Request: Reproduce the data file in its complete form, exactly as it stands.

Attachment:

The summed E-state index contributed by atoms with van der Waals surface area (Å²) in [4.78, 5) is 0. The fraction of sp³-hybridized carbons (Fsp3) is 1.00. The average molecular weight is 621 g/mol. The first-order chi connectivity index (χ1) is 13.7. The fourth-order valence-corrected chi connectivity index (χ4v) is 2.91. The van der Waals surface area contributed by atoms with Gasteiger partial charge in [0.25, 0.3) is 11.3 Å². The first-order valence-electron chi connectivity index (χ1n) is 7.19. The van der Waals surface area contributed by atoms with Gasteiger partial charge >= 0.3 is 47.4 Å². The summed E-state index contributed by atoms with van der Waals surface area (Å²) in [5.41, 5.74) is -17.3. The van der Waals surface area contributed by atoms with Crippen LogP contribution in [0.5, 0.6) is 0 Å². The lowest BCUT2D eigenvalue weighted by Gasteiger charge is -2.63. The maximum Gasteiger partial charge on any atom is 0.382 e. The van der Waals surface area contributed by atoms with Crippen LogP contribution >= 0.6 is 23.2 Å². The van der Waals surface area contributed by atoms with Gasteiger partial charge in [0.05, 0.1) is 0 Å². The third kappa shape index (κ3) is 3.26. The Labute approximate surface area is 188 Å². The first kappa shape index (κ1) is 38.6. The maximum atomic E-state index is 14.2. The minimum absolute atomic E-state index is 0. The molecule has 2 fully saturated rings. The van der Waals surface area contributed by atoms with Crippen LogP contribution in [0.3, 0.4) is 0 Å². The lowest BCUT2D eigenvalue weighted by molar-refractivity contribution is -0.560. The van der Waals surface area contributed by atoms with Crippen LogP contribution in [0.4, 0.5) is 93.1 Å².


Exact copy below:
The summed E-state index contributed by atoms with van der Waals surface area (Å²) in [4.78, 5) is 0. The fraction of sp³-hybridized carbons (Fsp3) is 1.00. The average molecular weight is 621 g/mol. The first-order chi connectivity index (χ1) is 13.7. The fourth-order valence-corrected chi connectivity index (χ4v) is 2.91. The van der Waals surface area contributed by atoms with Gasteiger partial charge in [0.25, 0.3) is 11.3 Å². The first-order valence-electron chi connectivity index (χ1n) is 7.19. The van der Waals surface area contributed by atoms with Gasteiger partial charge >= 0.3 is 47.4 Å². The summed E-state index contributed by atoms with van der Waals surface area (Å²) in [5.41, 5.74) is -17.3. The van der Waals surface area contributed by atoms with Crippen LogP contribution in [0.5, 0.6) is 0 Å². The lowest BCUT2D eigenvalue weighted by Gasteiger charge is -2.63. The maximum Gasteiger partial charge on any atom is 0.382 e. The van der Waals surface area contributed by atoms with Crippen LogP contribution >= 0.6 is 23.2 Å². The van der Waals surface area contributed by atoms with Gasteiger partial charge in [0.05, 0.1) is 0 Å². The third kappa shape index (κ3) is 3.26. The Labute approximate surface area is 188 Å². The first kappa shape index (κ1) is 38.6. The maximum atomic E-state index is 14.2. The minimum absolute atomic E-state index is 0. The molecule has 2 fully saturated rings. The van der Waals surface area contributed by atoms with Crippen LogP contribution in [0.3, 0.4) is 0 Å². The lowest BCUT2D eigenvalue weighted by molar-refractivity contribution is -0.560. The van der Waals surface area contributed by atoms with Crippen LogP contribution in [0.4, 0.5) is 93.1 Å².